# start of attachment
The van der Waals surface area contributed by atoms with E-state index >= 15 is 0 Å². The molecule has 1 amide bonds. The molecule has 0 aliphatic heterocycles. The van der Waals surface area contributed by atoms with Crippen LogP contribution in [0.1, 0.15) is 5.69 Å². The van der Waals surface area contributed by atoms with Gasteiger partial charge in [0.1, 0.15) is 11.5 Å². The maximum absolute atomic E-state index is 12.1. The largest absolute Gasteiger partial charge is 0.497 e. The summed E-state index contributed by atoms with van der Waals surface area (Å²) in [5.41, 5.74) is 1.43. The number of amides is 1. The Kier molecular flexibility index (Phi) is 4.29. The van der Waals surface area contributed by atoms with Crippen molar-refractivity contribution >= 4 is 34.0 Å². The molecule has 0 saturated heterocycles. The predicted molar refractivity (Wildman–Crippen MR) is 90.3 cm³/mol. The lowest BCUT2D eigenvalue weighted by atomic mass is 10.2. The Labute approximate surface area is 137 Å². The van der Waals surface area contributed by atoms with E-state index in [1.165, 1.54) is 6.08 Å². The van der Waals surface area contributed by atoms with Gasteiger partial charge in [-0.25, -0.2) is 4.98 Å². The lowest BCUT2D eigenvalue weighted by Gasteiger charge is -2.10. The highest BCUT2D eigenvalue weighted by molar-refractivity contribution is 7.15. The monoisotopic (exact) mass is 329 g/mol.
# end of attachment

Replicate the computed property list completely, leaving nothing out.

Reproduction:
The van der Waals surface area contributed by atoms with E-state index >= 15 is 0 Å². The molecule has 1 amide bonds. The molecule has 0 aliphatic heterocycles. The van der Waals surface area contributed by atoms with Crippen LogP contribution in [0.1, 0.15) is 5.69 Å². The van der Waals surface area contributed by atoms with Gasteiger partial charge in [0.1, 0.15) is 11.5 Å². The maximum absolute atomic E-state index is 12.1. The largest absolute Gasteiger partial charge is 0.497 e. The summed E-state index contributed by atoms with van der Waals surface area (Å²) in [5.41, 5.74) is 1.43. The number of amides is 1. The Kier molecular flexibility index (Phi) is 4.29. The van der Waals surface area contributed by atoms with Crippen molar-refractivity contribution >= 4 is 34.0 Å². The molecule has 0 saturated heterocycles. The predicted molar refractivity (Wildman–Crippen MR) is 90.3 cm³/mol. The lowest BCUT2D eigenvalue weighted by atomic mass is 10.2. The Labute approximate surface area is 137 Å². The van der Waals surface area contributed by atoms with E-state index in [1.165, 1.54) is 6.08 Å². The van der Waals surface area contributed by atoms with Gasteiger partial charge in [-0.25, -0.2) is 4.98 Å². The lowest BCUT2D eigenvalue weighted by Gasteiger charge is -2.10. The highest BCUT2D eigenvalue weighted by molar-refractivity contribution is 7.15. The monoisotopic (exact) mass is 329 g/mol.